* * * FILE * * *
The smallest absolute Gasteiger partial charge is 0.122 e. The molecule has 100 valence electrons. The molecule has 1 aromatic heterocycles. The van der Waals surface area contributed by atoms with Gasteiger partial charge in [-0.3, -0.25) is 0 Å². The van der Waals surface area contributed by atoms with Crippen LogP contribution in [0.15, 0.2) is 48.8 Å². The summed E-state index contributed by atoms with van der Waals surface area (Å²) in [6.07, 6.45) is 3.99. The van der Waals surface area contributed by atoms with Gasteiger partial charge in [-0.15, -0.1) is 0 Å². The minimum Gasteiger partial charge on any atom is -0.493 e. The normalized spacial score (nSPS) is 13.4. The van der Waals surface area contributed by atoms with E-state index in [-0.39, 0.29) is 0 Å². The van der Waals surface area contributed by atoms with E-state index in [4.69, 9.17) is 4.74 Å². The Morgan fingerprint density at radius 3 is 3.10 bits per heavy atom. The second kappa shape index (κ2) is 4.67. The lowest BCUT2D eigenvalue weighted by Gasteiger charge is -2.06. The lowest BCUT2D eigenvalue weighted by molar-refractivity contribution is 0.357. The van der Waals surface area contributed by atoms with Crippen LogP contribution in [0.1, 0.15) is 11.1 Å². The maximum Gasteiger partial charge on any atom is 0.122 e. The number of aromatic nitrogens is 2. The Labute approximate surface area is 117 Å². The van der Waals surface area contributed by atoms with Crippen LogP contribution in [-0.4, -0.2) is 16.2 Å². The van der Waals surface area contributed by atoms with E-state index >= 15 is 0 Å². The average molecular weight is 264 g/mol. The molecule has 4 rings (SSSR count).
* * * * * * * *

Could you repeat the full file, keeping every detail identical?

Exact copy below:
The smallest absolute Gasteiger partial charge is 0.122 e. The molecule has 100 valence electrons. The molecule has 1 aromatic heterocycles. The van der Waals surface area contributed by atoms with Gasteiger partial charge in [-0.3, -0.25) is 0 Å². The van der Waals surface area contributed by atoms with Crippen LogP contribution in [0.15, 0.2) is 48.8 Å². The summed E-state index contributed by atoms with van der Waals surface area (Å²) in [6.07, 6.45) is 3.99. The van der Waals surface area contributed by atoms with Gasteiger partial charge in [-0.15, -0.1) is 0 Å². The minimum Gasteiger partial charge on any atom is -0.493 e. The normalized spacial score (nSPS) is 13.4. The van der Waals surface area contributed by atoms with E-state index in [-0.39, 0.29) is 0 Å². The van der Waals surface area contributed by atoms with E-state index in [4.69, 9.17) is 4.74 Å². The Morgan fingerprint density at radius 3 is 3.10 bits per heavy atom. The second kappa shape index (κ2) is 4.67. The lowest BCUT2D eigenvalue weighted by Gasteiger charge is -2.06. The lowest BCUT2D eigenvalue weighted by molar-refractivity contribution is 0.357. The van der Waals surface area contributed by atoms with Crippen LogP contribution in [0.1, 0.15) is 11.1 Å². The maximum Gasteiger partial charge on any atom is 0.122 e. The number of aromatic nitrogens is 2. The Labute approximate surface area is 117 Å². The van der Waals surface area contributed by atoms with Crippen LogP contribution in [-0.4, -0.2) is 16.2 Å². The van der Waals surface area contributed by atoms with E-state index >= 15 is 0 Å². The average molecular weight is 264 g/mol. The molecule has 4 rings (SSSR count).